A couple of No-No’s for content marketers

If you are just getting started in content marketing, or if social media is still a bit of a novelty for your organisation, there are a couple of things you should definitely avoid when attempting to use third-party content for your own promotional purposes: don’t misappropriate, and don’t misrepresent.

All marketers will be alert to false, deceptive or misleading advertising. More experienced content developers should also understand legal issues such as plagiarism, copyright infringement, passing-off and libel. However, even seemingly innocent and well-intentioned references made to third-party content may inadvertently border on unconscionable conduct.

Last week, I had the rather disturbing experience of a company attempting to use my blog to promote a service, and in a way that not only implied I was endorsing that service, but also suggested that my blog was somehow the reason why customers should sign up for it.

I found this problematic for three reasons:

First, I had no knowledge of or connection with this particular service, and the promotional message gave the impression I was endorsing it, which was obviously misleading, and it quoted my article out of context. At an extreme level, if I ever wrote a blog about the “10 reasons why I take public transport”, and then a political party co-opted my content to say “10 reasons why you should vote for our transport policy”, that would be misappropriation (of my content) and misrepresentation (of my views).

Second, even though the service referred to was being offered for free, if the company had managed to generate new clients via this particular campaign, there’s no direct benefit to me or my business, but lots of benefit to the company and/or its partners. In this increasingly self-directed, interconnected and collaborative environment, it’s important to make sure we are all “paying it forward” in a constructive and mutually beneficial way. (I have no problem with receiving a referral fee or a direct benefit in kind if my efforts have been instrumental in securing new customers for your business!)

Third, I am fortunate that a number of my blog articles have been re-syndicated via social media and other channels. In writing about third-party products and services, I am very careful not to endorse specific businesses or brands, other than to mention names (and link to relevant sites). Where I am providing criticism, I endeavour to do so under the auspices of “fair comment”. This is important when establishing credibility with an audience: that my content is seen to be authentic, that I demonstrate awareness about the purpose and context of my blog, and that I attribute whenever I am referencing or citing third-party content. (See an earlier blog I wrote on this topic) But, if in doubt, always ask the content owner in advance before linking, referencing, quoting, attributing or re-contextualising their content.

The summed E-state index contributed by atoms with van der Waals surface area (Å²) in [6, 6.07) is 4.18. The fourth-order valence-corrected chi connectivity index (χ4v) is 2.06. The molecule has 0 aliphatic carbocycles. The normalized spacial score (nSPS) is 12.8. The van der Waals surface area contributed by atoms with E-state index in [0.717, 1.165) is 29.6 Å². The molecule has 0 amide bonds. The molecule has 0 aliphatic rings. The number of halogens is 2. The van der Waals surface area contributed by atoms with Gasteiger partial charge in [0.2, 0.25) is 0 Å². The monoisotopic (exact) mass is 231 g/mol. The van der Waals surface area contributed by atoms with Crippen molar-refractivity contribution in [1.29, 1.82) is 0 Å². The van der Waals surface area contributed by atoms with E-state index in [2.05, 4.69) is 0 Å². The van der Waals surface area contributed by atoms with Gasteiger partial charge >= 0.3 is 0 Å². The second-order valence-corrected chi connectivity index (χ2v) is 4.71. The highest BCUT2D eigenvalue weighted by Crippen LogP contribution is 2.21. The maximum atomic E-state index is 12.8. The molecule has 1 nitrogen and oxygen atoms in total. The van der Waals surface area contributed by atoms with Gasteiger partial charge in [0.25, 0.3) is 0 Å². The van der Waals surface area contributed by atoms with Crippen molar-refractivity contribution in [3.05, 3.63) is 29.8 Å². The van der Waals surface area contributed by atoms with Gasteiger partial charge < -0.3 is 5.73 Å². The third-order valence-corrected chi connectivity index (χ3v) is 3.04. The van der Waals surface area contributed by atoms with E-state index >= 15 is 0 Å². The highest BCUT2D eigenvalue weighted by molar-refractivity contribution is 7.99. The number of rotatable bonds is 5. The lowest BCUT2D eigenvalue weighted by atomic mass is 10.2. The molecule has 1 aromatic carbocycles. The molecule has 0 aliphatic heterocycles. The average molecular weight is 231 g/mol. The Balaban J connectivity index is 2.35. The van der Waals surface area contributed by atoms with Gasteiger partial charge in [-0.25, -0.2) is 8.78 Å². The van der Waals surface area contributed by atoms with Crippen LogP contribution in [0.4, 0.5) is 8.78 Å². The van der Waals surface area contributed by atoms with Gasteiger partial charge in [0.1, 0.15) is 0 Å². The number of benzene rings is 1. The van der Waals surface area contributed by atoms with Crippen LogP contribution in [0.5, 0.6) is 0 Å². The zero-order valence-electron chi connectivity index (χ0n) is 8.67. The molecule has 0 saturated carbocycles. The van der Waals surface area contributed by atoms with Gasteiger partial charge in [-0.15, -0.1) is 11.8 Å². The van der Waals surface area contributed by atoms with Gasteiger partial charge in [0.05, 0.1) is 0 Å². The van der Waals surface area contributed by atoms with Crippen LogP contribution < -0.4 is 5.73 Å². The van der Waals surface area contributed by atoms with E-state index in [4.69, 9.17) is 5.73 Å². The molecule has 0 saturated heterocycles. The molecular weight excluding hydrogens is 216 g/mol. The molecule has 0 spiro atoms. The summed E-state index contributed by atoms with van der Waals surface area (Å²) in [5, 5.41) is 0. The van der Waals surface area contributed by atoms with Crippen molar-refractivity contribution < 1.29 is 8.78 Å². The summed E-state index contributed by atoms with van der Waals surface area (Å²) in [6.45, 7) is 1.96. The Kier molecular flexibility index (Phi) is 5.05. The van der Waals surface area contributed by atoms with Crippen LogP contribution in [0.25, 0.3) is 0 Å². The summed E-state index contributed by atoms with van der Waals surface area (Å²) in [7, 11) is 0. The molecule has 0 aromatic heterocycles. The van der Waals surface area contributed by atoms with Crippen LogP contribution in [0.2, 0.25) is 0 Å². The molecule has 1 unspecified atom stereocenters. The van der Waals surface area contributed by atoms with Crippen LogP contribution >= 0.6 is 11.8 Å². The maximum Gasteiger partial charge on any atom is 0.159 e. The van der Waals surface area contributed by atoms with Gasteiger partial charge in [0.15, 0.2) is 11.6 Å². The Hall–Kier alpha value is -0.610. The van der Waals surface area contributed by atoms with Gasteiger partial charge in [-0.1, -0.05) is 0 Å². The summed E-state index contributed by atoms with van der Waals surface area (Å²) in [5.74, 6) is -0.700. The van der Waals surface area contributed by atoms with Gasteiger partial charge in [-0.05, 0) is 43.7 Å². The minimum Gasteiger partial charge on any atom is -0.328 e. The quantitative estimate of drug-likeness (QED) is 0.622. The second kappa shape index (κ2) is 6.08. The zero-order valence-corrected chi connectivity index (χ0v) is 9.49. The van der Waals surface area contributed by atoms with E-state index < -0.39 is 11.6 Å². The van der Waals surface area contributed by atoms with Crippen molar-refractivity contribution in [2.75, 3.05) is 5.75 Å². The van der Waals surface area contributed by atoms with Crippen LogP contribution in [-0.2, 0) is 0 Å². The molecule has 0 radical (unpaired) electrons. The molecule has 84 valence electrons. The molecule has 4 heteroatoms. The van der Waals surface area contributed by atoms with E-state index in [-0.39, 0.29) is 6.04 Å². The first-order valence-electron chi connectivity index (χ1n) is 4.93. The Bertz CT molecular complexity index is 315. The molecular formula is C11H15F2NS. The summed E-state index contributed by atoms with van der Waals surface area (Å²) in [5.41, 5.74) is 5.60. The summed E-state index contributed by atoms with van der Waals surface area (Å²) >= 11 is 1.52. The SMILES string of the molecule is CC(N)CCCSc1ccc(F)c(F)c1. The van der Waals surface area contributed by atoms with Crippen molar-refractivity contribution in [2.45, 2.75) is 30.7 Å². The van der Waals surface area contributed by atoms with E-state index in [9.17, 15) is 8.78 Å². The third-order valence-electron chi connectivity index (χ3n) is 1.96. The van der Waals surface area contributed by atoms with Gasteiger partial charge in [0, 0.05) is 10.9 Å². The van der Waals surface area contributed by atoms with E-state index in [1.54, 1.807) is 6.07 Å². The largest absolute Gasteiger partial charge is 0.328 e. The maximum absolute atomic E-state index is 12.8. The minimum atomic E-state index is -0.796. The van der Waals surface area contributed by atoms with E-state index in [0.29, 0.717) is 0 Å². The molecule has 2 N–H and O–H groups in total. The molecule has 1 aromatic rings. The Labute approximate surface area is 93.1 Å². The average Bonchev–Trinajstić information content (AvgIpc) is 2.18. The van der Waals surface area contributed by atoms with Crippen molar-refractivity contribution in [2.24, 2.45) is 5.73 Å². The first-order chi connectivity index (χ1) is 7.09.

Finally, if I can be of any assistance in relation to your own content marketing, please let me know via this site.

4 thoughts on “A couple of No-No’s for content marketers

  1. Excellent and useful post Rory. You address the ongoing issues around open source publishing- ethics, copyright, plagiarism and as you mention, the ability to co-opt ideas and information. It has been said there is no such thing as bad publicity, however this is an example of debunking that myth. A great reminder to us all, thank you. ML

    • Glad to be of assistance! To be fair to the company referred to, they immediately took down their content as soon as I contacted them. However, what was slightly worrying was the fact that they had a new team of content marketers, who were still “finding their feet”. Clearly, some risk management issues.

      • The era of ‘content marketers’ has spawned new developments in media law. A content marketer is different than a journalist although some are one in the same. However, most pro journalists are aware of media law and maybe a good rule to follow is to hire a credible journalist as Tim Martin of NET101 says.

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